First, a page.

If your high school student has special educational needs because of a diagnosed learning difference, autism, ADHD, emotional issues, or other disabilities that make learning in a typical public school classroom setting challenging, there are options to consider. More and more, the number and variety of private specialized schools are growing, offering wider opportunities for children to learn in an environment that is more tailored to their needs.
So, what are specialized schools exactly? In this article, we’ll introduce you to three main types of specialized high schools to help you determine if exploring this educational path is appropriate for your child. You can also find more helpful information in our Guide to Specialized Schools: From Learning Challenges to Accelerated Learning which details the different kinds of specialized schools, the benefits they offer, and how to know if your child needs a specialized school.
What is a Specialized High School?
A specialized high school is dedicated to and built around educating students with special learning needs. They serve a wide spectrum of students, from gifted students with dyslexia to those with more profound disabilities. Some specialized schools may cater to a wide variety of learning differences while others may focus on a more specific condition or disorder.
The specialized school fills a gap for those students who are not thriving in a school that pulls them out for a brief period to give them individualized attention. As an alternative, students at a specialized school are immersed in a full-time program that considers and accommodates their differences throughout each day. These specialized schools are typically staffed with trained special education professionals and are physically designed and adapted to support the students. They may offer resources, materials, and teaching systems that uniquely help special-needs students achieve more success in the classroom.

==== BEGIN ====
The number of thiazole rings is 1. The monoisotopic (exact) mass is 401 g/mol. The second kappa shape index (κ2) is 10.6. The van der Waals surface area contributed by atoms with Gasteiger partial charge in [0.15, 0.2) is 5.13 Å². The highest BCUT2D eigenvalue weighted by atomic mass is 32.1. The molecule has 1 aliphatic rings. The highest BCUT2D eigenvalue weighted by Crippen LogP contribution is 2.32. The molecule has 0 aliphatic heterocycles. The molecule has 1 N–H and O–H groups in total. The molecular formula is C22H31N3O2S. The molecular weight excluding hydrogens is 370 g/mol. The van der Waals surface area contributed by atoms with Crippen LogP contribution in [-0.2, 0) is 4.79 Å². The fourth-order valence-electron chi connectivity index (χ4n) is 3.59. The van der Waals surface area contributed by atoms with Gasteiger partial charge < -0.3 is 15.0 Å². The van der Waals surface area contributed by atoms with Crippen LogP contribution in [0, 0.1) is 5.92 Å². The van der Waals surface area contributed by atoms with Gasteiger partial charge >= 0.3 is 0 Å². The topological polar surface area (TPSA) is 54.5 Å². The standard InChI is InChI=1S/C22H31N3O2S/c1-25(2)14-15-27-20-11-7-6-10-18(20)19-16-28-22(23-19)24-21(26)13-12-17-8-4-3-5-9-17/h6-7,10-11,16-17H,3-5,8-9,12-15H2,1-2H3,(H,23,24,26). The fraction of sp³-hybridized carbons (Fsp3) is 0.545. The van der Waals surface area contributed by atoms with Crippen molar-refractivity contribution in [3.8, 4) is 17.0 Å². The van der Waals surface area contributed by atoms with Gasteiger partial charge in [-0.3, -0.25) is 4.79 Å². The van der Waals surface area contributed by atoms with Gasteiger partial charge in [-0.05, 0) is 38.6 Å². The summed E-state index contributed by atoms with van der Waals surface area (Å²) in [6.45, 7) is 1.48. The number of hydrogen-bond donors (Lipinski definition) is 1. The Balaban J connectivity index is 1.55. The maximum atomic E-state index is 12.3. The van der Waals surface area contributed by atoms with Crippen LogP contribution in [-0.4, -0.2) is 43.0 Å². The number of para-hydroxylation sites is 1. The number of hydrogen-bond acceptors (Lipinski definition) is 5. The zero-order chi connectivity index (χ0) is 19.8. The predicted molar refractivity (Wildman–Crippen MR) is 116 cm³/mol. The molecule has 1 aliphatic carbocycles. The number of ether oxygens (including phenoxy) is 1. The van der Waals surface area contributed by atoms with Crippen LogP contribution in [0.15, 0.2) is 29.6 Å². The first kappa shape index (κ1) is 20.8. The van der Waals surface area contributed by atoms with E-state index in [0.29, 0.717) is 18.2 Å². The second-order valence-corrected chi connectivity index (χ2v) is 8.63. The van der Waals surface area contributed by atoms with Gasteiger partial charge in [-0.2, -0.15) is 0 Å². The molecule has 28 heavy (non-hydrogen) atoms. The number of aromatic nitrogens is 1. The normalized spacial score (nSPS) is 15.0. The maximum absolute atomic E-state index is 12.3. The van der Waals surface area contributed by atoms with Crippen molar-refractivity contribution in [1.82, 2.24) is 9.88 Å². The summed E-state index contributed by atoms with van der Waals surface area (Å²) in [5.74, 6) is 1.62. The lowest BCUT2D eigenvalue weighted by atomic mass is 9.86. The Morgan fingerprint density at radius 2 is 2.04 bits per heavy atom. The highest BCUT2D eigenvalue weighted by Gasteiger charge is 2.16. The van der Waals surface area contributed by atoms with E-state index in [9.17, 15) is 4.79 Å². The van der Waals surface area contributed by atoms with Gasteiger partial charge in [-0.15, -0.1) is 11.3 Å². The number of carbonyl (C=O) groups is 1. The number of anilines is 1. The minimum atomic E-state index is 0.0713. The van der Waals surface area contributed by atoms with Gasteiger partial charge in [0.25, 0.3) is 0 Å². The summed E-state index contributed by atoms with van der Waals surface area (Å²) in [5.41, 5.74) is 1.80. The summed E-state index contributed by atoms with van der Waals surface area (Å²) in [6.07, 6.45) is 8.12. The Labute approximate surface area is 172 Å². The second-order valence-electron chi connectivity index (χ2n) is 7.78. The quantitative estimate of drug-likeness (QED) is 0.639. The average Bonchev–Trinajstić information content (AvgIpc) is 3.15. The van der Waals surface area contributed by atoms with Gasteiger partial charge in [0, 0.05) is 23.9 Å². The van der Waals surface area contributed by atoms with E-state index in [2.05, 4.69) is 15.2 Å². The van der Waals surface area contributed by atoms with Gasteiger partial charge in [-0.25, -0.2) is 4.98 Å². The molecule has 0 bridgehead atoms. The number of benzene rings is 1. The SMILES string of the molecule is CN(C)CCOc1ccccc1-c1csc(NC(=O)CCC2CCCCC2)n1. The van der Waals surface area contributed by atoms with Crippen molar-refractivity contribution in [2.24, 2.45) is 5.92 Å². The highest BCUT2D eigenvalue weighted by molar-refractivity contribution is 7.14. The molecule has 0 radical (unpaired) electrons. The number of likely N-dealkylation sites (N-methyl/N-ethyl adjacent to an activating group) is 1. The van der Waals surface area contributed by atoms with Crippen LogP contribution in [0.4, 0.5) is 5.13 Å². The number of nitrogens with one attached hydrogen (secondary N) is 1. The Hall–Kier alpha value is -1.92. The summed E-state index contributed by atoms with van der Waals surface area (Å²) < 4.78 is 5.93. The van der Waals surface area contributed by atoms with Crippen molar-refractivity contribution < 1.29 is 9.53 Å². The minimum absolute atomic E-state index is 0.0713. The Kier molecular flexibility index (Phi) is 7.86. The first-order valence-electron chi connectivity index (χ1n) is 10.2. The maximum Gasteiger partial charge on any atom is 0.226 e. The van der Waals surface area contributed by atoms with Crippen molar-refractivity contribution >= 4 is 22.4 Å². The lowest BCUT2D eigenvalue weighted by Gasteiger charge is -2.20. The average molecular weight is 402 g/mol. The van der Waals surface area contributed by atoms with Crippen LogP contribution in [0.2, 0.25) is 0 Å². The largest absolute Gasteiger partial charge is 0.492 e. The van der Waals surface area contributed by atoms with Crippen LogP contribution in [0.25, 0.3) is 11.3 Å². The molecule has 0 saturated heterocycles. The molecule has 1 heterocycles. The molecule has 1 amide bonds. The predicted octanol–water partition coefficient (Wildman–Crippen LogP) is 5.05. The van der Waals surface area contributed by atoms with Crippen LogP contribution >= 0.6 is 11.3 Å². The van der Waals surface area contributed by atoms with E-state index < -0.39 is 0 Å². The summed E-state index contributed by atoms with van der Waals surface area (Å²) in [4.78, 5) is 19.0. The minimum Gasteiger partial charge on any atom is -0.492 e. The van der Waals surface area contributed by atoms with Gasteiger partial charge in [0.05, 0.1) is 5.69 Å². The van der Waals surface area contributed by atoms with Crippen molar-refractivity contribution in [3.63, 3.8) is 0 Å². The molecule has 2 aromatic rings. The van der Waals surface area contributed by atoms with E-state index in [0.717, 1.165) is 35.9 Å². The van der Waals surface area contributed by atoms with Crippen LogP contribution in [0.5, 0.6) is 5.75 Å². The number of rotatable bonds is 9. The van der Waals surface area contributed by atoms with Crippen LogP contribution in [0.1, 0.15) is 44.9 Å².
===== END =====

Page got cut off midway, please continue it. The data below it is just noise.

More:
Types of Specialized High Schools
When considering specialized high schools, it’s helpful to note that there are three main categories that these schools typically fall into – general, condition specific, or therapy specific. What you choose depends on your student’s and your family’s particular needs. Of course, there are numerous factors that come into play, such as costs, location, and availability.
A good first step when you’re exploring specialized schools is understanding these main types and which one might best fit your child’s needs:
General Special Needs Schools
These schools are going to welcome a broad range of students with different learning differences or disabilities. Browsing the school’s website will usually help you find what conditions are accepted at the school and what you can expect as far as individualized planning and attention for your student’s particular situation. It’s also imperative to visit schools to get a sense of how comfortable your student will feel there.
Some of the benefits of this type of school include:
- Students feel socially accepted around other special-needs peers.
- Staff are trained to interact with a variety of students and accommodate teaching styles as needed.
- They may have professionals that specialize in the area your student needs help with.
- There may be a broader range of programs available for topics such as social skills or reading that your child can take advantage of, as well as clubs and sports for this special population.
Condition Specific High Schools